Neurology lab advanced technology

Providence Neurosurgery of Southwest Washington offers some of the latest advances in diagnosis and treatment including:

High-speed CT imaging

CT (Computed Tomography) scans take images of the body from different angles, then use a computer to create 3-dimensional images that help physicians with diagnosis. With the introduction of the 64-slice CT scanner, more images can be gathered in far less time and at a higher resolution. As a result physicians have higher quality images, and more of them, to use during diagnosis. For the brain, this high-speed CT scan is typically used to diagnose bleeding, brain injury or skull fractures.

Magnetic resonance imaging

Magnetic resonance imaging (MRI) is a medical imaging technique that uses a powerful magnetic field, radiofrequency pulses and a computer to create images of the body – including the brain and spine. Physicians with the Providence Neuroscience Center have access to several types of MR machines. These include:

  • Functional MRI (fMRI) – This relatively new technique measures tiny metabolic changes that take place in the active brain. As a result, fMRI shows not only an anatomical view of the brain, but minute-to-minute recording of actual brain activity. Such information can help physicians monitor the growth of brain tumors; detect abnormalities that can’t be seen with other imaging techniques; and detect stroke at a very early stage in order to initiate earlier treatments.
  • MR Spectroscopy – This imaging technology measures the chemistry of the brain, allowing physicians to tell if changes are happening inside brain tissue.
  • 1.5-tesla and 3.0-tesla MRI – Magnets in an MRI are rated based on the "tesla" unit of measurement. Providence’s MRI machines are rated 1.5-tesla and 3.0-tesla. The 3.0-tesla is particularly helpful in evaluating brain conditions because it takes faster, higher-quality images that reveal subtle anatomic details.

Angiogram and interventional angiography

An angiogram is a type of diagnostic X-ray that involves injecting a special dye into a vein to highlight blood vessels. It is frequently used to pinpoint the precise location of blockage or bleeding in the brain.

Interventional angiography is a similar procedure, but focuses on treatment rather than diagnosis. With interventional angiography, a small stent is guided via catheter through the body to the affected blood vessel, which it opens and inflates.

Pentero surgical microscope

The ability to see sharp images, fine details and natural colors is vital when operating on delicate areas of the body, such as the brain or spine. With the aid of Zeiss OPMI Pentero surgical microscopes, neurosurgeons can operate with pinpoint precision. The microscope’s powerful illumination and magnification capabilities enable surgeons to see small blood vessels and cranial nerves, as well as areas of the brain that are difficult to access and operate on such as the skull base. Neurosurgeons are using the microscope with almost all types of brain surgeries, tumor removal and spinal cases, and it is particularly helpful in performing aneurysm surgery.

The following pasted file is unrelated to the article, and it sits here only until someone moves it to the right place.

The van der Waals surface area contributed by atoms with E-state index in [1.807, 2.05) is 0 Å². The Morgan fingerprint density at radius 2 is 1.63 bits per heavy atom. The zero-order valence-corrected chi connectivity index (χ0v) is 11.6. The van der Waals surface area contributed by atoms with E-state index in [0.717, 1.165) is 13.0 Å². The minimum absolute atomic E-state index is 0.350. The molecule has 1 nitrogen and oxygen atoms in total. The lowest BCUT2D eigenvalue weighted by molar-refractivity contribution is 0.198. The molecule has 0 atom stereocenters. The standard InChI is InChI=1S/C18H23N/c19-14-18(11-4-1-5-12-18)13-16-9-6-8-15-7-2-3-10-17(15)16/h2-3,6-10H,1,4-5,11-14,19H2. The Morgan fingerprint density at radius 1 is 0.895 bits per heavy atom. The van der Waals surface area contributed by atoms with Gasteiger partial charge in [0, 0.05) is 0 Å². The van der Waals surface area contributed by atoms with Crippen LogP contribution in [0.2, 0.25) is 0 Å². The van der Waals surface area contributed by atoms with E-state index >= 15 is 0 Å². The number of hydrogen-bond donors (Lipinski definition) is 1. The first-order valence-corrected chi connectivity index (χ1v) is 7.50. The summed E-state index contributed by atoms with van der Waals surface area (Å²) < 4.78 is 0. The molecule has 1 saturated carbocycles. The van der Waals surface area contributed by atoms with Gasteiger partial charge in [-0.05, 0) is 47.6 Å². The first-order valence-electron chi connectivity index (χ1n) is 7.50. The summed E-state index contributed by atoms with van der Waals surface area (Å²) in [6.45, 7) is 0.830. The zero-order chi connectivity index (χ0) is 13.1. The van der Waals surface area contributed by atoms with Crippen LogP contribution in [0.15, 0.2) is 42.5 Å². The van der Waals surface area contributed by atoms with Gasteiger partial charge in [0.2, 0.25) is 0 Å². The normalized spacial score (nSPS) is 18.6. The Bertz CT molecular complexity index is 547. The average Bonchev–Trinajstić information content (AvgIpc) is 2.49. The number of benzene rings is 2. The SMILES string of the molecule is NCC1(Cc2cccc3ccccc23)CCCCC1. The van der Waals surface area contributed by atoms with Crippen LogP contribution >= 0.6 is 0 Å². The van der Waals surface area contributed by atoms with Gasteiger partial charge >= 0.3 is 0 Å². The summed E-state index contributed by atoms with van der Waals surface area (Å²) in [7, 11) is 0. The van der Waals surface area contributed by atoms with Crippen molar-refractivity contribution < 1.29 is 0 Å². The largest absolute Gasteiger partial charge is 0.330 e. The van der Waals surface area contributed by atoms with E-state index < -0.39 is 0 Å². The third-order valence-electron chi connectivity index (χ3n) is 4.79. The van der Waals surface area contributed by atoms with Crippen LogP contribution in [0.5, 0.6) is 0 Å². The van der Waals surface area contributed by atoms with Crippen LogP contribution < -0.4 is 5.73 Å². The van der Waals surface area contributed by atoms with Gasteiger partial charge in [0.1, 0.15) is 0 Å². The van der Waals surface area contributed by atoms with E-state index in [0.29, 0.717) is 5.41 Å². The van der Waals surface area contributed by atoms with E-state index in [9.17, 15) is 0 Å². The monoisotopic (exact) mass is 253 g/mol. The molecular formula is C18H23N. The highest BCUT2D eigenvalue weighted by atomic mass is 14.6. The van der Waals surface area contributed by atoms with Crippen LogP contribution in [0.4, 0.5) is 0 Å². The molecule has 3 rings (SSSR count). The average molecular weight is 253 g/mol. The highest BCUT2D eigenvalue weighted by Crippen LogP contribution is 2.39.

Operating room advances

The neurosurgical operating suites at Providence St. Peter Hospital are among the best in the area for spine surgery. Real-time neuromonitoring by a neurophysiologist for complex spine cases ensures we protect critical nerves. O-arm® surgical imaging with StealthStation® S7® navigation and AxiEM™ electromagnetic tracking system afford us integrated, high-resolution visibility of patient imaging and precise placement of spinal instrumentation. Top of-the-line surgical microscopes provide the illumination and magnification required for the delicate spine surgery procedures we perform.

  • The ability to rotate all equipment 360-degrees (thanks to 50 percent fewer cords than traditional OR suites).
  • An equipment “boom” that holds all laparascopic (minimally invasive) surgery equipment in one mount.
  • An anesthesia “boom” that holds all the needed plug-ins for extra equipment, anesthetic gases and the anesthesia machine.
  • The StrykeCan In-Light Surgical Camera, which is the first of its kind to offer a dual channel recording device, allowing for lighted image recording and capture.

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Southwest Washington Neurosurgery